The Schlock VaultRating: 4 of 5 yaps
Juan of the Dead
Despite the satirical title, “Juan of the Dead” is much more than just a Spanish-language version of “Shaun of the Dead.” It’s a distinctly Cuban film that puts a refreshing spin on the zombie genre. In fact, it would appear that the ante has officially been upped on Simon Pegg’s reign as comedic zombie king.
Juan is a native Cuban who is not the most likely of heroes. Actually, his fairly deviant lifestyle has forced his only daughter to cut ties with him, leaving Juan to his own devices — the likes of which include sleeping with married women, spying on people with his telescope and drinking copious amounts of rum atop the roof of his apartment building. Close at hand is Juan’s best friend/sidekick, Lazaro, who follows loyally in tow, and both live very vagabond lives.
Upon dealing with the initial onslaught of zombies, the duo, alongside with a ragtag group of misfit friends, forms an amateurish zombie-killing team. The team consists of a 300-plus pound behemoth of a man who faints at the sight of blood; his cross-dressing sidekick, China; Juan’s estranged daughter, Camila; and Lazaro’s dopey yet useful son, Vladi. Looking for a quick buck wherever they can find it, Juan and Lazaro lead the mercenary group for hire on several tactical operations — all the while bringing Juan closer to his daughter and leading Juan to discover the devout Cuban inside himself.
Taking the basic concept behind “Shaun” and heightening it tenfold, “Juan” doubles as both a political commentary and a blood-soaked zombie flick. Set against the backdrop of a politically charged present-day Havana, the film is proudly Cuban and yet heavily satirical in a self-referential fashion. In the film, the media portrays the zombies as a rogue group of “dissidents” hellbent on destroying the delicate cultural fabric of Cuba. Despite the slew of metaphors made between Cubans and zombies under a communist reign, the film manages to not be weighed down by its political leanings. In fact, it’s refreshing to see a film such as this take aim at its source nation’s own cultural heritage in a way both funny and boldly unique.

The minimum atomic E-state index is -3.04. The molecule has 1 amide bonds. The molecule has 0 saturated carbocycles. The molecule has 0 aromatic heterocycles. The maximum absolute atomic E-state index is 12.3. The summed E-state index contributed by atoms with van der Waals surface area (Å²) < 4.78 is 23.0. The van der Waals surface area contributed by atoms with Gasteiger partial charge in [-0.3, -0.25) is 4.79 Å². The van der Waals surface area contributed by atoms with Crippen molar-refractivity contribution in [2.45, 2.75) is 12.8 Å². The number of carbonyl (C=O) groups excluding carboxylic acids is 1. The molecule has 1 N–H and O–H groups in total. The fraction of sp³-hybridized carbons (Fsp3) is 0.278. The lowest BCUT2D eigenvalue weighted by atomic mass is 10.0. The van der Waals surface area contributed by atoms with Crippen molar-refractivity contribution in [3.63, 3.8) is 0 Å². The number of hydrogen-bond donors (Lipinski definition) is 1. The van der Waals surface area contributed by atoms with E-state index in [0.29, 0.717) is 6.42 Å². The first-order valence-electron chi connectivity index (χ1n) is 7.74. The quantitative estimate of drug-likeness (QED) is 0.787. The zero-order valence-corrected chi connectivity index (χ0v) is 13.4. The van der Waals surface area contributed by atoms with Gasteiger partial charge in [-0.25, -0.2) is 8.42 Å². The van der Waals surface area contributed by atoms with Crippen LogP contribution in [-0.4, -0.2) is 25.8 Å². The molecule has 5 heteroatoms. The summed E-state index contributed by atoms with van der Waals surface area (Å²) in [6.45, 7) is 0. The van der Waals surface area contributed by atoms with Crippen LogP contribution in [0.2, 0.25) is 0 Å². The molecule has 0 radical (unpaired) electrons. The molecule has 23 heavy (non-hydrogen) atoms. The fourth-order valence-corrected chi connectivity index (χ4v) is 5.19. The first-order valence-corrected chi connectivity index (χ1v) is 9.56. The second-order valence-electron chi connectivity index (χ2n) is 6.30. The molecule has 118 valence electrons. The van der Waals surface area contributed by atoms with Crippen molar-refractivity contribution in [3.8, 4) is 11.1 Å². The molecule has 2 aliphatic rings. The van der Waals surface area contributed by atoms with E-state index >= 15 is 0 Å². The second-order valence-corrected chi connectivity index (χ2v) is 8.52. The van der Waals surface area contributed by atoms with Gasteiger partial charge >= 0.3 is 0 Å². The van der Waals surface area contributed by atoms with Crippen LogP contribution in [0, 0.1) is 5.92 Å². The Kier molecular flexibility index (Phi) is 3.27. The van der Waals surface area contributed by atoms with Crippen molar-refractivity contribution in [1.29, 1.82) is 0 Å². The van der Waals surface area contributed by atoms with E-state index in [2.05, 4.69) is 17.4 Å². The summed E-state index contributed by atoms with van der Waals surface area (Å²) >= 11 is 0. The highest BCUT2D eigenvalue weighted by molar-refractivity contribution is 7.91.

The social commentary is also what sets “Juan of the Dead” apart from its comedic zombie counterparts. It’s the perfect combination of George Romero’s original vision for his “Dead” series paired with the slapstick nature of Pegg and Edgar Wright’s “Shaun of the Dead.” For a low-budget zombie flick shot on location, “Juan” has a very large-budget feel. Set in the meager yet picturesque streets of Havana and against the beautiful Caribbean Ocean, the film is a vibrant pairing of gorgeous visuals stained in blood-splatter. “Juan” also exists to tell the tale of the underdog, as Juan is certainly not a reprehensible human being but definitely an unexpected hero.
“Juan” parallels “Shaun” in many ways, most notably in its universal appeal to the common man. We all have deviant urges, the likes of which are vicariously executed by zombie-killing average Joes. It’s in this vein that zombie films make their greatest impact, creating a world in which decapitating your painfully annoying downstairs neighbor can be a valid reality. Of course, the walking-dead subgenre is rife with imitators, but believe you me, “Juan of the Dead” is the real deal — a hilariously irreverent romp through the bloodstained streets of a zombie-riddled Havana. What more is there to want out of a schlock classic?
Being theatrically released in small markets late last year, the DVD/Blu-ray release is officially scheduled to hit stateside August 14. With that in mind, and in anticipation of its release, I dub thee an instant Schlock Vault classic.